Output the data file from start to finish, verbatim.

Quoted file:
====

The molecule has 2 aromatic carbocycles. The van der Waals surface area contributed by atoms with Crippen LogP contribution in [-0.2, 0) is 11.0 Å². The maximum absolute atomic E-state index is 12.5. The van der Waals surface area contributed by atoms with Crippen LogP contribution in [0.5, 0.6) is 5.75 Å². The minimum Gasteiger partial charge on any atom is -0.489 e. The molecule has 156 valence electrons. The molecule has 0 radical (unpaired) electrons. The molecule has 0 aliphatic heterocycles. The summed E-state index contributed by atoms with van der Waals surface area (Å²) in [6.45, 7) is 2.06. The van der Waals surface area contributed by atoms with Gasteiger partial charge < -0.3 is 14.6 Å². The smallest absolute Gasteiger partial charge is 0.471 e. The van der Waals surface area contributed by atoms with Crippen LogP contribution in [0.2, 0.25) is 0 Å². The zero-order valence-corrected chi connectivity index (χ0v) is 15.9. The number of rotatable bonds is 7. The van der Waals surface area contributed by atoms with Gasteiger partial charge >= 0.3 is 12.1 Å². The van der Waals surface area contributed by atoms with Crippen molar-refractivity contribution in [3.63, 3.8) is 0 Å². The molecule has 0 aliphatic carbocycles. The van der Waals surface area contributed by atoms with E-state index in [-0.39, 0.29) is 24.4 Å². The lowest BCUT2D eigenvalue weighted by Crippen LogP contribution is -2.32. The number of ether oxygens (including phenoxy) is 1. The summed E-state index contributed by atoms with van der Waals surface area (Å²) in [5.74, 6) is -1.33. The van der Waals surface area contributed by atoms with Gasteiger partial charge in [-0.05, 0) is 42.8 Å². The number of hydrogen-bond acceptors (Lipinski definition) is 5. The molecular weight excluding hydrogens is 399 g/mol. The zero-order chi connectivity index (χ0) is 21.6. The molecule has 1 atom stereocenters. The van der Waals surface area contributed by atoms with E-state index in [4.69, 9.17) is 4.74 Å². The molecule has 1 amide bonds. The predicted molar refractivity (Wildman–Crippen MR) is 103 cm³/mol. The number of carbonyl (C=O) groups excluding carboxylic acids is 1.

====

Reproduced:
The molecule has 2 aromatic carbocycles. The van der Waals surface area contributed by atoms with Crippen LogP contribution in [-0.2, 0) is 11.0 Å². The maximum absolute atomic E-state index is 12.5. The van der Waals surface area contributed by atoms with Crippen LogP contribution in [0.5, 0.6) is 5.75 Å². The minimum Gasteiger partial charge on any atom is -0.489 e. The molecule has 156 valence electrons. The molecule has 0 radical (unpaired) electrons. The molecule has 0 aliphatic heterocycles. The summed E-state index contributed by atoms with van der Waals surface area (Å²) in [6.45, 7) is 2.06. The van der Waals surface area contributed by atoms with Gasteiger partial charge < -0.3 is 14.6 Å². The smallest absolute Gasteiger partial charge is 0.471 e. The van der Waals surface area contributed by atoms with Crippen LogP contribution in [0.2, 0.25) is 0 Å². The zero-order valence-corrected chi connectivity index (χ0v) is 15.9. The number of rotatable bonds is 7. The van der Waals surface area contributed by atoms with Gasteiger partial charge >= 0.3 is 12.1 Å². The van der Waals surface area contributed by atoms with Crippen molar-refractivity contribution in [3.63, 3.8) is 0 Å². The molecule has 0 aliphatic carbocycles. The van der Waals surface area contributed by atoms with E-state index in [-0.39, 0.29) is 24.4 Å². The lowest BCUT2D eigenvalue weighted by Crippen LogP contribution is -2.32. The number of ether oxygens (including phenoxy) is 1. The summed E-state index contributed by atoms with van der Waals surface area (Å²) in [5.74, 6) is -1.33. The van der Waals surface area contributed by atoms with Gasteiger partial charge in [-0.05, 0) is 42.8 Å². The number of hydrogen-bond acceptors (Lipinski definition) is 5. The molecular weight excluding hydrogens is 399 g/mol. The zero-order chi connectivity index (χ0) is 21.6. The molecule has 1 atom stereocenters. The van der Waals surface area contributed by atoms with E-state index in [4.69, 9.17) is 4.74 Å². The molecule has 1 amide bonds. The predicted molar refractivity (Wildman–Crippen MR) is 103 cm³/mol. The number of carbonyl (C=O) groups excluding carboxylic acids is 1.